What made Abraham Lincoln such an extraordinary leader? What lessons can modern-day leaders draw from Lincoln’s leadership?
From the moment he stepped into the president’s role, Lincoln was guided by his values, which informed all his actions and decisions. Although Lincoln did consult with his cabinet, he always reserved the final decision for himself.
Here are two leadership lessons from Abraham Lincoln.
Lesson #1: Consult Together, Decide Alone
The first leadership lesson from Abraham Lincoln was “consult together, decide alone.”While you should consult with your employees on possible courses of action, Phillips argues that all final decisions you make must be yours and yours alone. This strategy gives you the best of both worlds:
- By consulting with your employees, you get access to different ideas and viewpoints. If you use one of their ideas and it works, Phillips suggests you give them credit—this encourages your employees to continue doing good work.
- By making the final decision alone, you ensure that your course of action fits your overall vision of how your organization should run. In addition, if the decision doesn’t work as planned, Phillips explains that you can shoulder the blame. By not blaming your employees for ideas that don’t work out, you’ll maintain their respect and won’t discourage them from offering new ideas or suggestions.
Phillips outlines how Lincoln would often “consult together and decide alone” to help encourage and guide his employees. By offering praise or accepting blame, he subtly pushed those under him to do what he wanted—if he wanted a general to be more aggressive, for example, then he’d praise their aggressive actions or accept blame for an aggressive decision that failed. By using this strategy, Lincoln still had control over what his employees were doing, but he also made them feel like their victories were their own—encouraging them to continue doing good work.
(Shortform note: Historians note that Lincoln’s decisiveness came to define the role of the presidency during times of war and crisis. Though for Lincoln this often meant consulting with advisors and other politicians, it also often meant overriding their will—and overriding portions of the Constitution itself. These historians note that Lincoln invented the idea that the president could suspend certain rights during wartime—most notably habeas corpus, which requires that people detained for a crime be brought before a court where they can be lawfully charged. The legacy of these decisions is mixed: While scholars like Phillips argue that these decisions represented necessary decisiveness in the face of a major threat, others argue that they created dangerous precedents that later presidents would abuse.)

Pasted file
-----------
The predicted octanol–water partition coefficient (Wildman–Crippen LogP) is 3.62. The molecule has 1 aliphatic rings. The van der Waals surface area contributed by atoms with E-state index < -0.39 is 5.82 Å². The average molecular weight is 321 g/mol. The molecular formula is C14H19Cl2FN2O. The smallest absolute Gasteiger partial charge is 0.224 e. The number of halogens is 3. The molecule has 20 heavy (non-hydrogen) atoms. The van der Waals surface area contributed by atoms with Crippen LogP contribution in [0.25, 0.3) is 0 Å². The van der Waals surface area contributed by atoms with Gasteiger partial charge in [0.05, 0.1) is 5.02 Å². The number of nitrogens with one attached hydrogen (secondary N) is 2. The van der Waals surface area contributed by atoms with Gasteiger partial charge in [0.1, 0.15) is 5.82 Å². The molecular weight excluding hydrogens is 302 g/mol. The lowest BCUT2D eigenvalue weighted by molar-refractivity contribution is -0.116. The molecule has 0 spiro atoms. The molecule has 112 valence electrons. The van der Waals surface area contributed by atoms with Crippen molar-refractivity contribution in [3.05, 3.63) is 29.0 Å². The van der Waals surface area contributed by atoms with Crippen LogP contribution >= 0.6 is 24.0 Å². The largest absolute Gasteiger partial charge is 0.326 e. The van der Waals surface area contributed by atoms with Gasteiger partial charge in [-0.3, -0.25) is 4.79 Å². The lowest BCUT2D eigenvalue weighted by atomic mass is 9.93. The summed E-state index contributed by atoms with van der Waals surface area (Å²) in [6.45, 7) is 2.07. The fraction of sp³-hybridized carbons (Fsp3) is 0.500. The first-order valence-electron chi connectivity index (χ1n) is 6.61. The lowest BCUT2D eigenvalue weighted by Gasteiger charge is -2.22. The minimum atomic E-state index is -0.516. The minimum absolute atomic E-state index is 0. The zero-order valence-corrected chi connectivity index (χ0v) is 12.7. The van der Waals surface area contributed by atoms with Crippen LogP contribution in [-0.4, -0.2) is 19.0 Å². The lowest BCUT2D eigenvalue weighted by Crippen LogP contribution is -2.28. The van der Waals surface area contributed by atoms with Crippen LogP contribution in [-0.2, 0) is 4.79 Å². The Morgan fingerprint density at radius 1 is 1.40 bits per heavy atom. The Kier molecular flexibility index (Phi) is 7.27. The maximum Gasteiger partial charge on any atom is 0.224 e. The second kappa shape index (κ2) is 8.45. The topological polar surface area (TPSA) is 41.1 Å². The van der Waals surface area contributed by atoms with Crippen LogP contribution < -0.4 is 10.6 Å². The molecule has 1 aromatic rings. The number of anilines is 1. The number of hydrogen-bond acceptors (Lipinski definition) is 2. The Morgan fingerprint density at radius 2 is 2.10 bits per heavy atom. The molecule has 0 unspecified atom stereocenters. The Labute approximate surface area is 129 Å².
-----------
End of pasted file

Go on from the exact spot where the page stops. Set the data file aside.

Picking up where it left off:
Lesson #2: Plan and Persevere
Making your own final decisions helps you plan and persevere—something that Phillips says every leader should do. He argues that you should create a long-term plan for your organization and then consistently stick to it. This doesn’t mean you should refuse to change your course or micromanage every single detail, but instead that you should set goals and have a general idea of how you’re going to reach them. By creating a plan and sticking with it (despite any obstacles), you’ll be able to set and maintain clear expectations for your employees regarding what they should do and how they should do it. This will help them do the kind of work you want them to do.
(Shortform note: For more advice on how you can create a long-term plan, the authors of Extreme Ownership outline several factors important for planning: resources you have available, risks you might encounter, contingency plans for those risks, and how to explain your plan in a simple and concise way. When you keep these factors in mind, you’ll create a realistic plan that’s flexible and easy to understand—all of which are important for overcoming obstacles and succeeding.)
Similarly, from the moment he came into office, Lincoln had a plan, explains Phillips. Lincoln wanted to reunite the country and abolish slavery, and every action or decision he made tried to serve that end in some way. In addition, Lincoln ensured that these goals were clear to those underneath him—and ended up replacing many generals and cabinet members who either couldn’t or wouldn’t work toward them. Phillips argues that consistently pushing toward these goals helped improve Lincoln’s decision-making, as it prevented him from stalling his own efforts or accepting short-term gains that would harm him in the long run.
|Lincoln on Slavery|
Most historians disagree with Phillips’s claim that Lincoln always intended to abolish slavery. Instead, they argue that Lincoln’s views and goals regarding slavery changed over time. While he always saw slavery as morally wrong, he initially saw it as politically necessary for preserving the Union. Because of these priorities, Lincoln ran on a platform that argued against the extension of slavery into the territories—not for the abolition of slavery where it already existed. He thought that instead of immediately freeing all slaves, the nation could slowly diminish and dismantle slavery over time and send former slaves to Africa.
However, during the course of the American Civil War, Lincoln eventually changed his mind—writing the Emancipation Proclamation to immediately free all Confederate slaves; no longer publicly discussing the idea of sending former slaves back to Africa; and, finally, successfully pushing for the ratification of the 13th Amendment, which permanently abolished slavery. This shows that, unlike what Phillips claims, Lincoln wasn’t always working toward abolition and actually deviated from his earlier plans by writing the Emancipation Proclamation.